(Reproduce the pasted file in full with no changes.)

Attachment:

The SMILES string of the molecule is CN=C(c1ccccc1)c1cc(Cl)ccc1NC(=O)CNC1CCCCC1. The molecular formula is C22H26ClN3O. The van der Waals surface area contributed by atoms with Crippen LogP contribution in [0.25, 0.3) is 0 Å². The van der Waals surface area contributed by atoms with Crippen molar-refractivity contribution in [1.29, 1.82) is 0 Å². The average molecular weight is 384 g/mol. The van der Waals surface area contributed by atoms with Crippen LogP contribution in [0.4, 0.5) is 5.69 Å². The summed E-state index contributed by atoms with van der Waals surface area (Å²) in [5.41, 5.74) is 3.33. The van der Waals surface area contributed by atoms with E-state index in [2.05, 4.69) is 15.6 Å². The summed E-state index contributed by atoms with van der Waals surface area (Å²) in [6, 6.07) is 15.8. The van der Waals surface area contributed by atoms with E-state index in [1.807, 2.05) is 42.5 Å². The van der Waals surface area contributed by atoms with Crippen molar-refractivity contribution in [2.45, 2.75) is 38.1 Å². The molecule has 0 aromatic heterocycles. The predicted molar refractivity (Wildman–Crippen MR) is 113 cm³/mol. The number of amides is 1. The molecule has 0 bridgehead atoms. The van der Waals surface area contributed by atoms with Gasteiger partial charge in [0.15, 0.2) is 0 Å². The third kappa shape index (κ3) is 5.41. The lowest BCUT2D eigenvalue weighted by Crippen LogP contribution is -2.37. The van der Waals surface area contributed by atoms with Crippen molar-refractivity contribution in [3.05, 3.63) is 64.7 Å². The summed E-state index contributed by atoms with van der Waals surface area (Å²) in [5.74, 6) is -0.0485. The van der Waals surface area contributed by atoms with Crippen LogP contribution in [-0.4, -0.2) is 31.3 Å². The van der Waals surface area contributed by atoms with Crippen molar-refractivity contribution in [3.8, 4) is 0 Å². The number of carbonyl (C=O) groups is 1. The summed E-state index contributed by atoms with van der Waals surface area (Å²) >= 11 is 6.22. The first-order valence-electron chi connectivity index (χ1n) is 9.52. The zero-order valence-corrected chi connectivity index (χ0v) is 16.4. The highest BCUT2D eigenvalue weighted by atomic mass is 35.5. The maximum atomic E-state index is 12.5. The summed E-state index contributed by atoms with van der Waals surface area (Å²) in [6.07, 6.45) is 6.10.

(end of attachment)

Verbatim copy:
The SMILES string of the molecule is CN=C(c1ccccc1)c1cc(Cl)ccc1NC(=O)CNC1CCCCC1. The molecular formula is C22H26ClN3O. The van der Waals surface area contributed by atoms with Crippen LogP contribution in [0.25, 0.3) is 0 Å². The van der Waals surface area contributed by atoms with Crippen molar-refractivity contribution in [1.29, 1.82) is 0 Å². The average molecular weight is 384 g/mol. The van der Waals surface area contributed by atoms with Crippen LogP contribution in [0.4, 0.5) is 5.69 Å². The summed E-state index contributed by atoms with van der Waals surface area (Å²) in [5.41, 5.74) is 3.33. The van der Waals surface area contributed by atoms with E-state index in [2.05, 4.69) is 15.6 Å². The summed E-state index contributed by atoms with van der Waals surface area (Å²) in [6, 6.07) is 15.8. The van der Waals surface area contributed by atoms with E-state index in [1.807, 2.05) is 42.5 Å². The van der Waals surface area contributed by atoms with Crippen molar-refractivity contribution in [2.45, 2.75) is 38.1 Å². The molecule has 0 aromatic heterocycles. The predicted molar refractivity (Wildman–Crippen MR) is 113 cm³/mol. The number of amides is 1. The molecule has 0 bridgehead atoms. The van der Waals surface area contributed by atoms with Gasteiger partial charge in [0.15, 0.2) is 0 Å². The third kappa shape index (κ3) is 5.41. The lowest BCUT2D eigenvalue weighted by Crippen LogP contribution is -2.37. The van der Waals surface area contributed by atoms with Crippen molar-refractivity contribution in [3.05, 3.63) is 64.7 Å². The summed E-state index contributed by atoms with van der Waals surface area (Å²) in [5.74, 6) is -0.0485. The van der Waals surface area contributed by atoms with Crippen LogP contribution in [-0.4, -0.2) is 31.3 Å². The van der Waals surface area contributed by atoms with Crippen molar-refractivity contribution in [3.8, 4) is 0 Å². The number of carbonyl (C=O) groups is 1. The summed E-state index contributed by atoms with van der Waals surface area (Å²) >= 11 is 6.22. The first-order valence-electron chi connectivity index (χ1n) is 9.52. The zero-order valence-corrected chi connectivity index (χ0v) is 16.4. The highest BCUT2D eigenvalue weighted by atomic mass is 35.5. The maximum atomic E-state index is 12.5. The summed E-state index contributed by atoms with van der Waals surface area (Å²) in [6.07, 6.45) is 6.10.